Solder - There are many types of solder available, but I will concentrate on two or three. Solder contains lead and tin and is known by it's composition e.g. 60/40 would be 60% lead, 40% tin. Silver solder is also available – this is not made of silver but has a very small (app. 2%) silver content. This makes for a stronger joint but increases the melting point so higher temperatures are required. 

Many people swear by silver solder for fabrications but it can be difficult to work with if using a fixed output iron. It's strength is important though in particular applications.

Solder is also available with a flux core (more about that later) which assists in the soldering process.

With a cored 60/40 solder and high melting point silver solder you can solder anything on a slot car.  

Flux - Flux is required to achieve the chemical cleanliness required to achieve a good joint. When heated, it removes oxides and residues from the metal surface and allows the solder to actually penetrate the metal. In general a rosin type flux is used for electrical connections and an acid type flux (liquid or paste) is required for metal fabrications.

Liquid acid flux is best applied with a very small artist's paintbrush. Paste type flux can be applied with a pointer.


Desoldering - Desoldering is a process whereby soldered joints are melted for disassembly. This is relatively straighforward providing sufficient heat is applied. Solder has a habit is getting into everything so tools are required to completely remove it. A desoldering pump is a handy tool for sucking away the melted solder. These are widely available but make sure you get one with a replaceable tip (and that you can get new tips) as they do get damaged eventually through use. Desoldering wick is also available – this is a copper braid which is used to wick up melted solder. Solder can also be easily removed by sanding with wet and dry or a Dremel type sanding disc.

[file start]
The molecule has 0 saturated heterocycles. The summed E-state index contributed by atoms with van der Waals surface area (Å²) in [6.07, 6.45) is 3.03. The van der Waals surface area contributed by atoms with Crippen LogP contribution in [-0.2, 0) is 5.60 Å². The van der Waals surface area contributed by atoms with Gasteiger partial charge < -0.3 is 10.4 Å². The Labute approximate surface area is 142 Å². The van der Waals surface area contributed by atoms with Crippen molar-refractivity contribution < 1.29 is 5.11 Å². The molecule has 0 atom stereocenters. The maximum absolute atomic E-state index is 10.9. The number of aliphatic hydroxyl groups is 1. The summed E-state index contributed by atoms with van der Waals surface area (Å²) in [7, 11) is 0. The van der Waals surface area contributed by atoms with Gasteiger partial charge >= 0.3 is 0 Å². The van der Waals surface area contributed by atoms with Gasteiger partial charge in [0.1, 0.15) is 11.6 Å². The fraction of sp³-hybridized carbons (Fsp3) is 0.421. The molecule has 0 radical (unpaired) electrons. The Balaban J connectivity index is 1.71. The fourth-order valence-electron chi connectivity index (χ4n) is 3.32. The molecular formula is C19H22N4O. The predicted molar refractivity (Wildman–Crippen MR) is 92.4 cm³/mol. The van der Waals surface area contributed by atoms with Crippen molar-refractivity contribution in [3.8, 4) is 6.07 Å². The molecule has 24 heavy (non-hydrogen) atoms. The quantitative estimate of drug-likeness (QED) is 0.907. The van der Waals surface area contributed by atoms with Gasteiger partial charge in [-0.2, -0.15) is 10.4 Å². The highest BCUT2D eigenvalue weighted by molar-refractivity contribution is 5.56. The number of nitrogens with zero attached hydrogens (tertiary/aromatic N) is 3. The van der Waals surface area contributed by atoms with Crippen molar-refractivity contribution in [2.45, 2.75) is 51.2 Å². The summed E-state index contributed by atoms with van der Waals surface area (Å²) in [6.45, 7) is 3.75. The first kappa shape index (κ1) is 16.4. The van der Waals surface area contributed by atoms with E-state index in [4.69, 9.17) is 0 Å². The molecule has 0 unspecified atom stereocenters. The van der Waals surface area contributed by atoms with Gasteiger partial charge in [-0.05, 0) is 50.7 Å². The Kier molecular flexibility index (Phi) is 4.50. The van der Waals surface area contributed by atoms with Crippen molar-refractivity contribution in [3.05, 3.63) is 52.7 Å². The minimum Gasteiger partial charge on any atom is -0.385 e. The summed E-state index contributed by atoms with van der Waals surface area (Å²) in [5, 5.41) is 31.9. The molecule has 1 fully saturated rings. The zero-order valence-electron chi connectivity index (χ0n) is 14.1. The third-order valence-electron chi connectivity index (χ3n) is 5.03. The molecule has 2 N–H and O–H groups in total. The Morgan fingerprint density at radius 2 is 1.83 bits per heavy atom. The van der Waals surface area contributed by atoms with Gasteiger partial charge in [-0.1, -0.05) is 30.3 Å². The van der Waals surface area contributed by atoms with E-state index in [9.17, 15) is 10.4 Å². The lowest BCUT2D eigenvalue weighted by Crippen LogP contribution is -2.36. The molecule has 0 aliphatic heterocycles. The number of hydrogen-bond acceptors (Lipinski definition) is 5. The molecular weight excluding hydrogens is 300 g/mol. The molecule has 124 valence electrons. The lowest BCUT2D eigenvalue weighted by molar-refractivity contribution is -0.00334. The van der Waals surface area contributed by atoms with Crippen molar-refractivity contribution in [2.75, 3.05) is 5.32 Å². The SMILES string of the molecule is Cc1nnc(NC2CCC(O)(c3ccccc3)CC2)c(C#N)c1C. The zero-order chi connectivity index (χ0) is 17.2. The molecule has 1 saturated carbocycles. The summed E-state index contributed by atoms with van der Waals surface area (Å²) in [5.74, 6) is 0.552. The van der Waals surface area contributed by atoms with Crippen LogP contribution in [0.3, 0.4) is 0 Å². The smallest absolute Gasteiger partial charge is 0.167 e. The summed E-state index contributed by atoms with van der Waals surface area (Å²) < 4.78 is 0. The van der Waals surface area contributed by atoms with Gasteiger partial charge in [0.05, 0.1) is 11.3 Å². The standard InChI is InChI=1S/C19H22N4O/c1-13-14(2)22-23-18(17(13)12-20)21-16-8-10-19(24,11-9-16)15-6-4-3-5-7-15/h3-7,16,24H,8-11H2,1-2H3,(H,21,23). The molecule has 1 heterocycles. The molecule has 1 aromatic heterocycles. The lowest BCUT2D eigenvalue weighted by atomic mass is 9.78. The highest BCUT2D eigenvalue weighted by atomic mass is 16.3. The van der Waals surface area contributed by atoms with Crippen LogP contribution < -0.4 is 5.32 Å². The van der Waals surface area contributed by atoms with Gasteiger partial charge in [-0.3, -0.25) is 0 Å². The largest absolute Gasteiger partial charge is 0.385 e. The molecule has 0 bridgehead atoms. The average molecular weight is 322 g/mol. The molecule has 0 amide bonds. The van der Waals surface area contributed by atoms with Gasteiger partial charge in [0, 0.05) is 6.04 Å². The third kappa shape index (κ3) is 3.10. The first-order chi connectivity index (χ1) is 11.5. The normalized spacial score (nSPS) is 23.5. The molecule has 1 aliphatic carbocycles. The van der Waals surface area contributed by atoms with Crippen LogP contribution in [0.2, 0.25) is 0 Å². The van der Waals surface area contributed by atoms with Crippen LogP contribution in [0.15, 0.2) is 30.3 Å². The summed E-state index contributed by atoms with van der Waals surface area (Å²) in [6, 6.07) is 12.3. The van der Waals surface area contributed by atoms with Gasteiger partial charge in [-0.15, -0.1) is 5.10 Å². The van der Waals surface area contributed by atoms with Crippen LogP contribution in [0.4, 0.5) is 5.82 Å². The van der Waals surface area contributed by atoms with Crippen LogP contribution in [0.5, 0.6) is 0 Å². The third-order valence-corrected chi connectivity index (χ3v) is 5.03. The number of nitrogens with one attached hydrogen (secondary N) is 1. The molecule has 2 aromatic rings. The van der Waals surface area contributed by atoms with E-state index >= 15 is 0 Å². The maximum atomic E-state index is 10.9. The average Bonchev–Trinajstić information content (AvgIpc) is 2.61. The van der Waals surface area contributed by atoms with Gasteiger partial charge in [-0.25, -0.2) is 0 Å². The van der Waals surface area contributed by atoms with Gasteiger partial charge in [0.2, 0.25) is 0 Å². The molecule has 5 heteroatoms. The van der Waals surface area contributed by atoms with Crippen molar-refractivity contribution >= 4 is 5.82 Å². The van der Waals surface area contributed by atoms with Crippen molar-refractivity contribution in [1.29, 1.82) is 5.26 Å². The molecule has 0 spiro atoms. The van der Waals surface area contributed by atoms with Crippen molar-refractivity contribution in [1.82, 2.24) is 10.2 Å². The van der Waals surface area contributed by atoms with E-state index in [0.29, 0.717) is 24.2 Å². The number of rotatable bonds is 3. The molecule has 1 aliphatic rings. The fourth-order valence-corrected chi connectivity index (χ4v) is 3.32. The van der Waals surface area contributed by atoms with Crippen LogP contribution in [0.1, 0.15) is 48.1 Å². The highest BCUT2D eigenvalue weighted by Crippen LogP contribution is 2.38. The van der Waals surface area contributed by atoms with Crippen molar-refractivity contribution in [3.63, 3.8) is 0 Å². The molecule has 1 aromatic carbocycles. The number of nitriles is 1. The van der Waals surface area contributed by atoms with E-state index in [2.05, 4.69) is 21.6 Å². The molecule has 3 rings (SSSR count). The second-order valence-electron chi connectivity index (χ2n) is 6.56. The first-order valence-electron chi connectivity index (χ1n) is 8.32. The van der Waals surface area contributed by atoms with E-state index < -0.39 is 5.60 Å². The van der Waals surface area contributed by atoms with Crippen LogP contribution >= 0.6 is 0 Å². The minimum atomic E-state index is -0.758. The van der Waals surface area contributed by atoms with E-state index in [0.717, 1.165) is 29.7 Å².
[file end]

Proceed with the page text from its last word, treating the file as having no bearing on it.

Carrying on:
Tools - Soldering is a process involving metal and heat so holding the components can be painful! Various tools are available for holding components such as tweezers, pointers, third hand tools and forceps! A pair of gloves can be useful and for sure you will eventually improvise several tools of your own. Wet and dry paper is good for achieving mechanical cleanliness.

Try and obtain a solder tip cleaner/tinning agent. This is sold in small tins and contains Salamoniac and solder compound. Alternatively a Salamoniac block can be used with normal 60/40 solder.


Cleaning up - When acid flux has been used to make a joint the residue from the soldering process remains around the joint. If it is left the residue will continue to corrode the good metal around the joint. It is therefore essential that joints are washed and scrubbed with a toothbrush to remove these residues. Baking soda solution or mild caustic solution (pH of about 10) will readily neutralise acid flux residues. The joint should then be cleaned, dried and lubricated if necessary.

Tinning Your Iron

If you are starting off with a brand new iron you will need to take a few steps to ensure best results and long tip life. You first need to "tin" or "wet" your iron which involves coating the tip with solder. Tinning is essential for good soldering as it allows the whole tip to work on the joint. It is done as follows:

Plug in the iron and allow it to heat up to full temperature. If you have a cleaning/tinning agent rub the tip in the compound and it will quickly take up the solder and become tinned. Wipe the tip over the cleaning sponge and it will remain bright with the solder. The iron is now tinned and ready for use.